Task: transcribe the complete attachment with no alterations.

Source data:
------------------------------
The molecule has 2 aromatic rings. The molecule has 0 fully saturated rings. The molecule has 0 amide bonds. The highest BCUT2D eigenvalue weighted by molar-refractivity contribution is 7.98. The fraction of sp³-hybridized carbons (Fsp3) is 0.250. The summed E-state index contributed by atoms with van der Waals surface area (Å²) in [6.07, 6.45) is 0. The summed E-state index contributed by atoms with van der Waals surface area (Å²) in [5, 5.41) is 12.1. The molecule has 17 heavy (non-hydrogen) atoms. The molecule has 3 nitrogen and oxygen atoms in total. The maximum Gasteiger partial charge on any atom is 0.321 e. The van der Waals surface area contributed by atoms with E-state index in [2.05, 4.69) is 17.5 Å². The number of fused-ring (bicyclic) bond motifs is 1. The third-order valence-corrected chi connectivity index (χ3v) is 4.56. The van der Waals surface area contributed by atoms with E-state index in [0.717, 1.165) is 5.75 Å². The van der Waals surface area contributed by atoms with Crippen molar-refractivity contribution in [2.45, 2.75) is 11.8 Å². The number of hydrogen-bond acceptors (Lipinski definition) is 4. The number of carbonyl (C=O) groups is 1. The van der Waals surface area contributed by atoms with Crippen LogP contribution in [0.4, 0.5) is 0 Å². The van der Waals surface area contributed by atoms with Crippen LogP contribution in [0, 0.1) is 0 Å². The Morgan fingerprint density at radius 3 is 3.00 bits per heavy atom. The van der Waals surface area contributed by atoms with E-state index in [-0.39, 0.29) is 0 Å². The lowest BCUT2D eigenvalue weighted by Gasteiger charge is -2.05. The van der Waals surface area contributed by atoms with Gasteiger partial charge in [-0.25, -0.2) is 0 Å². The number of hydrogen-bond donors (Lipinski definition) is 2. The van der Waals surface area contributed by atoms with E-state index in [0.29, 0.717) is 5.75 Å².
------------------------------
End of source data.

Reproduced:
The molecule has 2 aromatic rings. The molecule has 0 fully saturated rings. The molecule has 0 amide bonds. The highest BCUT2D eigenvalue weighted by molar-refractivity contribution is 7.98. The fraction of sp³-hybridized carbons (Fsp3) is 0.250. The summed E-state index contributed by atoms with van der Waals surface area (Å²) in [6.07, 6.45) is 0. The summed E-state index contributed by atoms with van der Waals surface area (Å²) in [5, 5.41) is 12.1. The molecule has 17 heavy (non-hydrogen) atoms. The molecule has 3 nitrogen and oxygen atoms in total. The maximum Gasteiger partial charge on any atom is 0.321 e. The van der Waals surface area contributed by atoms with E-state index in [2.05, 4.69) is 17.5 Å². The number of fused-ring (bicyclic) bond motifs is 1. The third-order valence-corrected chi connectivity index (χ3v) is 4.56. The van der Waals surface area contributed by atoms with E-state index in [0.717, 1.165) is 5.75 Å². The van der Waals surface area contributed by atoms with Crippen molar-refractivity contribution in [2.45, 2.75) is 11.8 Å². The number of hydrogen-bond acceptors (Lipinski definition) is 4. The number of carbonyl (C=O) groups is 1. The van der Waals surface area contributed by atoms with Crippen LogP contribution in [0.4, 0.5) is 0 Å². The van der Waals surface area contributed by atoms with Crippen LogP contribution in [0, 0.1) is 0 Å². The Morgan fingerprint density at radius 3 is 3.00 bits per heavy atom. The van der Waals surface area contributed by atoms with E-state index in [-0.39, 0.29) is 0 Å². The lowest BCUT2D eigenvalue weighted by Gasteiger charge is -2.05. The van der Waals surface area contributed by atoms with Gasteiger partial charge in [-0.25, -0.2) is 0 Å². The number of hydrogen-bond donors (Lipinski definition) is 2. The van der Waals surface area contributed by atoms with E-state index in [0.29, 0.717) is 5.75 Å².